Reply
Inspired Bibliophile
thewanderingjew
Posts: 2,247
Registered: ‎12-18-2007

Re: Reporting the Story of the Jews

[ Edited ]
I know that you and I come from different vantage points and I don't want to be confrontational but you are forgetting one important fact...for the most part, the Arabs fled because they were told to by the Arabs who declared war on Israel; for the most part, the Jews fled because they were forced to, by Arabs. The tale is totally different. Israel never occupied the land, she defeated countries that declared themselves enemies. How did Britain gain control of the Falklands?  I posted the information for those who wanted to learn more. The videos are long but they show the side of the other victims in this issue.
This is a map showing the relative size of Israel, in blue, when compared to other Arab nations surrounding it. The red is Jordan. The Arabs are fighting for a pinhead of land when they have miles and miles of land to reabsorb their citizens. I am not taking a stand, I am merely pointing out another solution to the refugee problem,at least temporarily. Israel often takes in their refugees.
Also, I don't get my information from a novel which is meant to entertain and often skews the facts. Certainly we all know that after reading this book. Places and events are made up although the setting is historically accurate. Exodus is an historic novel, it is not, a non-fiction account.
In addition, the Bush and Kennedy families both have relatives we can point fingers at as well as at the Royals. They, however, were not asking Hitler to anihilate all Jews in their countries as the Mufti was and I daresay if you look hard enough you will find evidence of anti-semitism in the current White House. Do you remember Reverend Wright? Our President sat and listened to those hate-filled speeches for years. Does that make him an anti-Semite? I think it serves no purpose to point fingers and name names in a political way. The important thing is for the truth to get out, not to make this issue political.
Choisya wrote:

 

For some reason, this history has never been publicized.
There was a lot of publicity in newspapers and newsreels at the time of the setting up of the Israeli state on Palestinian land in 1948 which dealt with the activities of the militant Muslim Brotherhood and  Arab League who opposed this decision by the Allies.  Leon Uris' 1958 book Exodus about these times was an internationa bestseller, as was the 1960s film of the same name.  It is also  important to remember that the Palestinians had an exodus and suffered in these conflicts. Some Palestinians are still in refugee camps. The Arab nations did not agree with the setting up of an Israeli state on what they considered to be Arab land and favoured a settlement in Africa, which was mooted at that time.  This, together with historical prejudices against the Jews, is one of the sources of Middle Eastern conflict in our own times.  The facts around both these exodus are bitterly disputed on both sides.  As for making deals with Hitler, prominent Brits and prominent Americans also did that:smileysad:.  The Mufti's involvement with Hitler was much publicised after the war but the activities of British and American anti-semites, also opposed to the establishment of Israel, was played down as they were often from prominent familes - like our Royals and George Bush's grandfather.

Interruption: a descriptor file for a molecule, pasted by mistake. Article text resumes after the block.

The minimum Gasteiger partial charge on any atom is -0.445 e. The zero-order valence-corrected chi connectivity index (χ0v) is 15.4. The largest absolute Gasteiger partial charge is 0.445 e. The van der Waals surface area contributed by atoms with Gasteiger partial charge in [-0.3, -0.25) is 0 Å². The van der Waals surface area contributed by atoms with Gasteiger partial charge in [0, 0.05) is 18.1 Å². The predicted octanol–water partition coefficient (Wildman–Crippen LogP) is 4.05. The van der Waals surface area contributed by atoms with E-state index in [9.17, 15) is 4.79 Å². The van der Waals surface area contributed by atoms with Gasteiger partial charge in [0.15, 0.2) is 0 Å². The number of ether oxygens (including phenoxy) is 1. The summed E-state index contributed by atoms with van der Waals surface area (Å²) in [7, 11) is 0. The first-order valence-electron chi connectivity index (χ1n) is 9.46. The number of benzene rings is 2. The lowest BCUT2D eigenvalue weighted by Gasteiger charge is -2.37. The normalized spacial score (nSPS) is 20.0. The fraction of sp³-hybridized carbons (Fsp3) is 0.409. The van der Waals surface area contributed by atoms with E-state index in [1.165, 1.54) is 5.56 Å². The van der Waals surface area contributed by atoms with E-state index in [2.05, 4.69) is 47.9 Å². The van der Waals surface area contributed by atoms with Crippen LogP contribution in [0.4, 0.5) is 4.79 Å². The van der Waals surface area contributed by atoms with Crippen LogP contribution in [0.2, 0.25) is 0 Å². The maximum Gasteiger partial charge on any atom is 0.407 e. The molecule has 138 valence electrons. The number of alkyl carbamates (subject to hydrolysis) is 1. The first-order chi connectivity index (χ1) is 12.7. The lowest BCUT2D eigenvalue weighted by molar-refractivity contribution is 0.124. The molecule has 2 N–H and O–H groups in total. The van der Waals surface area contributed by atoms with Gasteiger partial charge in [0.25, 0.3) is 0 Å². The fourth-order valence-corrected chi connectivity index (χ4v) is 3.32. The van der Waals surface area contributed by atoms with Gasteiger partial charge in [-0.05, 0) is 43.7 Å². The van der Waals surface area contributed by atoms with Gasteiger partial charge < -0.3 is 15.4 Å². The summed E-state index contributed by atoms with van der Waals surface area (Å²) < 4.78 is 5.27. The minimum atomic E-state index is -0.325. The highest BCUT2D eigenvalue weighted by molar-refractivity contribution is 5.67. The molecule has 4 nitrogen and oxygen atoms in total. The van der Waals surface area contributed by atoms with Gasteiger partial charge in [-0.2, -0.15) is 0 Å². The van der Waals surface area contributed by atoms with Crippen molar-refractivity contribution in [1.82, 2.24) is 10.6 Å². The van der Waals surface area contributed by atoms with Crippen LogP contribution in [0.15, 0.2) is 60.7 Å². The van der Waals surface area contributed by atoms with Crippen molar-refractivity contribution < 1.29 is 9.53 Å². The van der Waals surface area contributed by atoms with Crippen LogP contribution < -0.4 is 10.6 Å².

thewanderingjew wrote:

This is an interesting perspective. If you click on the excerpts from the film, "The Forgotten Jews",  you will learn some interesting facts about what happened to the Jews of the Middle East who no longer live in Arab countries. You will learn the whole story and perhaps it will help some people understand what is happening today in the Middle East by looking back to how they were treated by the Arabs, even during World War II. For some reason, this history has never been publicized. If you want to know the whole story, take the time to view these. I am not taking sides, I am merely asking you to learn more of the facts about the Middle East before you make judgments. You will have to keep an open mind to view these.